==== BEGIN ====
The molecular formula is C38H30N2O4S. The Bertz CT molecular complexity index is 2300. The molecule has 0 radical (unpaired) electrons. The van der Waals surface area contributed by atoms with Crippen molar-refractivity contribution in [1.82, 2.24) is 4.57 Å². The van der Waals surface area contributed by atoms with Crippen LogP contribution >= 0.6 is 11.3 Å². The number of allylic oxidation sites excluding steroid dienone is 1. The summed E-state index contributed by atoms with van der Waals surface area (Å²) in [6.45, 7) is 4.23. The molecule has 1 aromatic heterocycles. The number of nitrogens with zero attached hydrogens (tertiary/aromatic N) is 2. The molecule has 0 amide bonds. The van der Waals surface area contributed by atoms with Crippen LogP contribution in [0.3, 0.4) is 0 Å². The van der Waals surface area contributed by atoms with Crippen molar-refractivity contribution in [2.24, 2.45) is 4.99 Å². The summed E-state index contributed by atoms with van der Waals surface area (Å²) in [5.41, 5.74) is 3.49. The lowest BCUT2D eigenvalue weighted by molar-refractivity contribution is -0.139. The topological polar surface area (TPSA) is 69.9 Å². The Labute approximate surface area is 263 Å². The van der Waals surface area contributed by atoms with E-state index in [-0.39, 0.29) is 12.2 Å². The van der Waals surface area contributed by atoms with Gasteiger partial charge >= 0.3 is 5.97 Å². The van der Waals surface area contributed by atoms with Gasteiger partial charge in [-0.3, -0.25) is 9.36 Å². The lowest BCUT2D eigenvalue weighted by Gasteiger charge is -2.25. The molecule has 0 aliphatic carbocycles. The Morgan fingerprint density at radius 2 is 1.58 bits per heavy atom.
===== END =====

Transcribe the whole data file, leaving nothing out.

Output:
The molecular formula is C38H30N2O4S. The Bertz CT molecular complexity index is 2300. The molecule has 0 radical (unpaired) electrons. The van der Waals surface area contributed by atoms with Crippen molar-refractivity contribution in [1.82, 2.24) is 4.57 Å². The van der Waals surface area contributed by atoms with Crippen LogP contribution >= 0.6 is 11.3 Å². The number of allylic oxidation sites excluding steroid dienone is 1. The summed E-state index contributed by atoms with van der Waals surface area (Å²) in [6.45, 7) is 4.23. The molecule has 1 aromatic heterocycles. The number of nitrogens with zero attached hydrogens (tertiary/aromatic N) is 2. The molecule has 0 amide bonds. The van der Waals surface area contributed by atoms with Crippen LogP contribution in [0.3, 0.4) is 0 Å². The van der Waals surface area contributed by atoms with Crippen molar-refractivity contribution in [2.24, 2.45) is 4.99 Å². The summed E-state index contributed by atoms with van der Waals surface area (Å²) in [5.41, 5.74) is 3.49. The lowest BCUT2D eigenvalue weighted by molar-refractivity contribution is -0.139. The topological polar surface area (TPSA) is 69.9 Å². The Labute approximate surface area is 263 Å². The van der Waals surface area contributed by atoms with E-state index in [-0.39, 0.29) is 12.2 Å². The van der Waals surface area contributed by atoms with Gasteiger partial charge >= 0.3 is 5.97 Å². The van der Waals surface area contributed by atoms with Gasteiger partial charge in [-0.3, -0.25) is 9.36 Å². The lowest BCUT2D eigenvalue weighted by Gasteiger charge is -2.25. The molecule has 0 aliphatic carbocycles. The Morgan fingerprint density at radius 2 is 1.58 bits per heavy atom.